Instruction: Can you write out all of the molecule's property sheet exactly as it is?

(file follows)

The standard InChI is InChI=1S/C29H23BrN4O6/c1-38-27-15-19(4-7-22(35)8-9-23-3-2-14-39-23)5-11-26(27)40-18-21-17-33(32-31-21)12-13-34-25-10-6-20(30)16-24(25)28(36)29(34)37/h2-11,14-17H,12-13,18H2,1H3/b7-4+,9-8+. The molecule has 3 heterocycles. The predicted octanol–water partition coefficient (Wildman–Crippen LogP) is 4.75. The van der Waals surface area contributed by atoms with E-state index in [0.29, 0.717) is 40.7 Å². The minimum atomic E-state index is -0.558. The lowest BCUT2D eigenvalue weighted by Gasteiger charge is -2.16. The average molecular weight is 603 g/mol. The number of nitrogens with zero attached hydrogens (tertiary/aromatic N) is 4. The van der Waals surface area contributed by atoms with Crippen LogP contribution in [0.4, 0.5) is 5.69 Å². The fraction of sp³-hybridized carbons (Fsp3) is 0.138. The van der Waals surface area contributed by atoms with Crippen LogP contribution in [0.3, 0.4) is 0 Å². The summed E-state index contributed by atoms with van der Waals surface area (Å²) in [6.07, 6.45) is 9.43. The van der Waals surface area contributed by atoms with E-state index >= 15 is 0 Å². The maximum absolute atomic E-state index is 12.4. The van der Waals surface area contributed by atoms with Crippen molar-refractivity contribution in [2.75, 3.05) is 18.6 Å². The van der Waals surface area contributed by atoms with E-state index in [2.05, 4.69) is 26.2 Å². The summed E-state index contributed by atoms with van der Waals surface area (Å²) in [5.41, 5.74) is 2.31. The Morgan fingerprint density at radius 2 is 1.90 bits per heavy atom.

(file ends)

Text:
The standard InChI is InChI=1S/C29H23BrN4O6/c1-38-27-15-19(4-7-22(35)8-9-23-3-2-14-39-23)5-11-26(27)40-18-21-17-33(32-31-21)12-13-34-25-10-6-20(30)16-24(25)28(36)29(34)37/h2-11,14-17H,12-13,18H2,1H3/b7-4+,9-8+. The molecule has 3 heterocycles. The predicted octanol–water partition coefficient (Wildman–Crippen LogP) is 4.75. The van der Waals surface area contributed by atoms with E-state index in [0.29, 0.717) is 40.7 Å². The minimum atomic E-state index is -0.558. The lowest BCUT2D eigenvalue weighted by Gasteiger charge is -2.16. The average molecular weight is 603 g/mol. The number of nitrogens with zero attached hydrogens (tertiary/aromatic N) is 4. The van der Waals surface area contributed by atoms with Crippen LogP contribution in [0.4, 0.5) is 5.69 Å². The fraction of sp³-hybridized carbons (Fsp3) is 0.138. The van der Waals surface area contributed by atoms with Crippen LogP contribution in [0.3, 0.4) is 0 Å². The summed E-state index contributed by atoms with van der Waals surface area (Å²) in [6.07, 6.45) is 9.43. The van der Waals surface area contributed by atoms with E-state index >= 15 is 0 Å². The maximum absolute atomic E-state index is 12.4. The van der Waals surface area contributed by atoms with Crippen molar-refractivity contribution in [2.75, 3.05) is 18.6 Å². The van der Waals surface area contributed by atoms with E-state index in [2.05, 4.69) is 26.2 Å². The summed E-state index contributed by atoms with van der Waals surface area (Å²) in [5.41, 5.74) is 2.31. The Morgan fingerprint density at radius 2 is 1.90 bits per heavy atom.